“How can Christian pick this one sin and make it greater than all the rest?” (p. 46-47). We have a tendency to make any sexual perversion greater, and I’m not sure I have the correct answer, but sexuality seems like a sin we often try to justify. If someone commits a murder, we automatically judge them without reservation, but we always justify sexual perversion. Marin stated that he “unapologetically focused on how to have a better, more intimate relationship with God apart from GLBT issues… I started to realize that the gay and lesbian community was more than a sexual behavior” (pp. 105-106). The author wants us to see the GLBT people as people with unique stories and not just a “dysfunctional set of sexual attractions.” I believe they will have even a greater story once Christ completes their biblical transformation. This book was a great book that offered some daring perspectives and a challenge for us as Biblical Christians to embrace sexuality in an open dialogue.

I leave you to answer these nine questions that Marin believes the GLBT community is asking the traditional Christian community. One (if not all) of the following questions (pp. 31-32) are inevitable.

  1. How can I possibly relate to Christians in a church environment?
  2. Will Christians always look at me as just gay?
  3. Will I be able to be like everyone else in church activities and groups?
  4. Do they think that homosexuality is a special sin?
  5. Do they believe that I chose to be like this?
  6. Do they think that I’m going to hit on them?
  7. Do they think I’m going to abuse their children?
  8. Are they scared that I’m going to infect them with an STD or HIV/AIDS?
  9. When will I be rejected and kicked out?

About the Author

Garfield Harvey

Garfield O. Harvey devotes himself to studies in cultural intelligence (CQ), global leadership and cultural anthropology. During his doctoral studies at George Fox University, he developed CQ Worship to help ministry leaders manage the tension of leading corporate worship with cultural intelligence. His research on worship brings a fresh perspective that suggests corporate worship begins the moment a church engages a community.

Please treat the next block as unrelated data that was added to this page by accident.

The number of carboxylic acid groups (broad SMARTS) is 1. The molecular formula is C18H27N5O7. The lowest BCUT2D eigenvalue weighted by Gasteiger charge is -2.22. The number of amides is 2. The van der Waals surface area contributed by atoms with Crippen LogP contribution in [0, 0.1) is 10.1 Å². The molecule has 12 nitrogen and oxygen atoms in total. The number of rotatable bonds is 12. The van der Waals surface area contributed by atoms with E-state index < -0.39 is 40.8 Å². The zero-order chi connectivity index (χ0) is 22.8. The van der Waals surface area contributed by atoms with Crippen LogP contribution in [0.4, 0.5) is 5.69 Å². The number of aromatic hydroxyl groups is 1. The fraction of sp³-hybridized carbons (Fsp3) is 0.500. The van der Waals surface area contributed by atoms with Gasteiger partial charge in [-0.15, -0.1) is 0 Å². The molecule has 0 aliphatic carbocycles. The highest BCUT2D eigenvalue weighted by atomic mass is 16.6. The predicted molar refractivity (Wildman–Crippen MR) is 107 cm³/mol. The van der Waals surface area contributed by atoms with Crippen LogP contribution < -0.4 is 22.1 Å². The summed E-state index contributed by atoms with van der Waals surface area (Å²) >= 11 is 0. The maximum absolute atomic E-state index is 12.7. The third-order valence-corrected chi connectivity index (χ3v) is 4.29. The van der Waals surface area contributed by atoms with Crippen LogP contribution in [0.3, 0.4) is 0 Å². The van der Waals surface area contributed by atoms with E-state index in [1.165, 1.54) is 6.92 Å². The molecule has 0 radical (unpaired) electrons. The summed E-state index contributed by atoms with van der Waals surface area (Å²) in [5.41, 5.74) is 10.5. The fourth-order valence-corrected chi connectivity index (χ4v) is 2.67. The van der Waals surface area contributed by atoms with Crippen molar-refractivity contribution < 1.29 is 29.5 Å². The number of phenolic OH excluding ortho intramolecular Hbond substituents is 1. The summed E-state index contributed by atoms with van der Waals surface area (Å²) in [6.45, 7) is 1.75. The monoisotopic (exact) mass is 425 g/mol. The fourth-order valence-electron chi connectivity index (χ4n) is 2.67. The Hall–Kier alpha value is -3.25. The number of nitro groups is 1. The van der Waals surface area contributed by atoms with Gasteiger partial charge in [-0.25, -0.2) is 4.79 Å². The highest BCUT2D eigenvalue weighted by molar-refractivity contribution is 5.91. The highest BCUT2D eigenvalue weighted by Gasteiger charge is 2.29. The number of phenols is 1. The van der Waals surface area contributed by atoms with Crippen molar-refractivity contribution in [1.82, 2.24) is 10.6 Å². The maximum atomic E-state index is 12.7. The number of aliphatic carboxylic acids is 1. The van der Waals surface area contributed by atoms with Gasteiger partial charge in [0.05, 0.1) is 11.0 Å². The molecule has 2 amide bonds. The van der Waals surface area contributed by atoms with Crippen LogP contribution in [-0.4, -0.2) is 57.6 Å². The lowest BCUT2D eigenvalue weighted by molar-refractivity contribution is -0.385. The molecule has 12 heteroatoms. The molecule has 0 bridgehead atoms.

8 responses to “No Longer Closed-ended”

  1. Hi Garfield.
    “Homosexuality is directly related to a moral behavior in oppose to a spiritual behavior, which means it’s possible for the people to change.”
    I’m not sure what you’re saying here. Are you saying one’s behavior can be separated from one’s spirituality?
    “I believe they will have even a greater story once Christ completes their biblical transformation.” I agree, but is complete transformation possible in this life? I’m looking forward to complete transformation in heaven.
    How does your line of thinking get worked out with the issue of divorce? What would Hunter & Marin say?

    • Garfield Harvey says:

      One’s behavior can be separated from their spirituality. For example, I don’t drink alcohol and it has nothing to do with my spirituality. However, I don’t smoke or commit adultery because of my spirituality. In Jamaica, moderate drinking was a cultural behavior for me so I would drink an occasional glass of wine and never liked beer (although I’d use it when I’m on the grill). My wife doesn’t like alcohol so I haven’t drank anything since I’ve been married, my tribe doesn’t subscribe to drinking which could be viewed as a spiritual behavior. The bottom line is that, I could change my behavior in either setting whether morally or spiritually. Homosexuality is a sin preference in terms of sexual orientation, just like fornication or adultery. However, when Christ redeems us from sin, we choose to change the behavior. Think about this: when you drive 37mph in a 35mph zone, is it culturally acceptable, morally wrong or sinful for you as a Christian to break the law? However, that doesn’t stop you from driving a few miles over the speed limit every week but when we break the law, it is a spiritual transgression. The things that are not listed in the Bible as sin becomes a matter of human interpretation, which may be moral or spiritual.

  2. Garfield,